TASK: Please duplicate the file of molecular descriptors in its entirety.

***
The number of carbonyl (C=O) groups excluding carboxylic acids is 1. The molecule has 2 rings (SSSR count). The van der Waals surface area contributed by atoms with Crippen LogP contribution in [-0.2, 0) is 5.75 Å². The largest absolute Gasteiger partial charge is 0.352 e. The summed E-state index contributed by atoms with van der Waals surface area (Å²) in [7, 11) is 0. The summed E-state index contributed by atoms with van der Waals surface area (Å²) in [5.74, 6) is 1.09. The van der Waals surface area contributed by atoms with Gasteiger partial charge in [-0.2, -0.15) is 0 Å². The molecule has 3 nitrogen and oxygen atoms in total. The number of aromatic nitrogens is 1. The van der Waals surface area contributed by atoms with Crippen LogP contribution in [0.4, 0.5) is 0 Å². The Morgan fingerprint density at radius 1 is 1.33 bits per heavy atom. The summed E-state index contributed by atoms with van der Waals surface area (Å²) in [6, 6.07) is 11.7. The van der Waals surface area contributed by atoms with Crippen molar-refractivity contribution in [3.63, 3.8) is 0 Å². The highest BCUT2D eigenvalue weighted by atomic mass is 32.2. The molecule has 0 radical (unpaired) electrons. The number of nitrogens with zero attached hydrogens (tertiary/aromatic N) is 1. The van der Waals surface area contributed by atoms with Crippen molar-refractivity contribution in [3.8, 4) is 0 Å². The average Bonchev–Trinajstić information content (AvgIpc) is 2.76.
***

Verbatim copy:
The number of carbonyl (C=O) groups excluding carboxylic acids is 1. The molecule has 2 rings (SSSR count). The van der Waals surface area contributed by atoms with Crippen LogP contribution in [-0.2, 0) is 5.75 Å². The largest absolute Gasteiger partial charge is 0.352 e. The summed E-state index contributed by atoms with van der Waals surface area (Å²) in [7, 11) is 0. The summed E-state index contributed by atoms with van der Waals surface area (Å²) in [5.74, 6) is 1.09. The van der Waals surface area contributed by atoms with Gasteiger partial charge in [-0.2, -0.15) is 0 Å². The molecule has 3 nitrogen and oxygen atoms in total. The number of aromatic nitrogens is 1. The van der Waals surface area contributed by atoms with Crippen LogP contribution in [0.4, 0.5) is 0 Å². The Morgan fingerprint density at radius 1 is 1.33 bits per heavy atom. The summed E-state index contributed by atoms with van der Waals surface area (Å²) in [6, 6.07) is 11.7. The van der Waals surface area contributed by atoms with Crippen molar-refractivity contribution in [3.63, 3.8) is 0 Å². The highest BCUT2D eigenvalue weighted by atomic mass is 32.2. The molecule has 0 radical (unpaired) electrons. The number of nitrogens with zero attached hydrogens (tertiary/aromatic N) is 1. The van der Waals surface area contributed by atoms with Crippen molar-refractivity contribution in [3.8, 4) is 0 Å². The average Bonchev–Trinajstić information content (AvgIpc) is 2.76.